I deeply understand the violence Ta-Nehisi Coates identifies in his new book, but it does not quite fit in my personal paradigm. My violence, and the violence of other Black women, is of a different hue.
Both liberal and conservative appropriations of the #BlackLivesMatter movement contribute to the continuing oppression and silencing of Black activists, especially Black women.
Rather than trying to “start a dialogue” through mockery, would-be allies should allow queer Muslims to speak for themselves as they try to establish themselves in spaces that often silence or ignore them.
A new report shows how instead of getting help, girls who experience sexual abuse are often funneled into the juvenile justice system, where their traumas are ignored or retriggered.
While out shopping in Georgia at my favorite bookstore, the same day the Emanuel AME Church reopened its doors after the mass shooting, a white man in camouflage entered the store openly carrying a gun on his hip. This tense moment was too soon.
The Netflix series has been praised by many as being “revolutionary” in its depictions of womanhood, but the show fails to offer its Black characters the sexual liberation that is typically only associated with white characters.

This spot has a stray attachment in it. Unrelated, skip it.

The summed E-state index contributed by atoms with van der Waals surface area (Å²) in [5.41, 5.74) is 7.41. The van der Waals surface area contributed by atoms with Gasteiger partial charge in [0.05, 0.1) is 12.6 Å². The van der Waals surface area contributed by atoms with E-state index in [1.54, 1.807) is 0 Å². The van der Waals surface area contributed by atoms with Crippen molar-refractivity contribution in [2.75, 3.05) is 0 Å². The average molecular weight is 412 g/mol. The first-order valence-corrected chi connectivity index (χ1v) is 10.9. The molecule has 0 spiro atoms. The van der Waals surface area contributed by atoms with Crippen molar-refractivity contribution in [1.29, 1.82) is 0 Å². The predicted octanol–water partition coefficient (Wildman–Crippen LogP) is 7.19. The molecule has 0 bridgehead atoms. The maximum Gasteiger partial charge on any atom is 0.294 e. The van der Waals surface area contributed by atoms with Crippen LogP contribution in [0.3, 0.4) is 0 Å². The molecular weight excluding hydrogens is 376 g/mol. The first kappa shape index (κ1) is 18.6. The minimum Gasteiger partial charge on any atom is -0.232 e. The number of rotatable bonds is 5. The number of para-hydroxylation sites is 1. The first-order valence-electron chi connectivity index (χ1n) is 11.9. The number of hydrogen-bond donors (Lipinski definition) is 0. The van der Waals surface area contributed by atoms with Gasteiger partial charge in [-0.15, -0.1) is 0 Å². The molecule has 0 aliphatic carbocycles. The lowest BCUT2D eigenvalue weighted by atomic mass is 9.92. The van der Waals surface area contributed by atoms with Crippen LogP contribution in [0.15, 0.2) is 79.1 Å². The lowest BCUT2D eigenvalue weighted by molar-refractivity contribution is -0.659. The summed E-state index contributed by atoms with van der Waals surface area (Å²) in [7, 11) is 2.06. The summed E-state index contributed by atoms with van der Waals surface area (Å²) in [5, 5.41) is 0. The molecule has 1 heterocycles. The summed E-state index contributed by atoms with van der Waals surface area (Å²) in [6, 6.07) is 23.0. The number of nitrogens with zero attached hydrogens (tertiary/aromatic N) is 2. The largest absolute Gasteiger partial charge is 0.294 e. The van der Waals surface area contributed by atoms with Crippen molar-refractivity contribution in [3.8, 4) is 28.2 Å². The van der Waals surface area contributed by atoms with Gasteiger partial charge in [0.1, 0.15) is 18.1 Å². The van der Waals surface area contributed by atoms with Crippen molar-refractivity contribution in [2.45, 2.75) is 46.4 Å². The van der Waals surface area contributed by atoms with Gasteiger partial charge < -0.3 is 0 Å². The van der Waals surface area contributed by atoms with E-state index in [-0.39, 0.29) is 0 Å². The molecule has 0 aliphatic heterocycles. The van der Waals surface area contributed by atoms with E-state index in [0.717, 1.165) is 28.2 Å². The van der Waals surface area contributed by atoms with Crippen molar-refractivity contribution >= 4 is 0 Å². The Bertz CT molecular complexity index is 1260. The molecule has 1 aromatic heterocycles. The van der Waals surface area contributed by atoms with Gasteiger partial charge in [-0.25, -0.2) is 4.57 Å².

Texas’ anti-choice lawmakers—almost all Republicans, joined by a few Democrats—have spent the last decade and a half or so chipping away abortion access in the state. Yet every session, we’re told to be thankful something more restrictive didn’t make it to the governor’s desk.
White women have sat for too long as passive spectators to brutality and genocide committed by our own families, in our names, because we have been full of false convictions. Even if we did not start them, we can decide now to end them.
Title IX changed the course of history for many individuals when it comes to athletics and being able to partake in programs that discriminate against individuals based on sex. But when we talk about the landmark legislation, people still don’t seem to understand what it truly means—and doesn’t mean.
When we stop talking about racism and racially motivated violence, we push the dream of a fair and equitable society even further into the distance.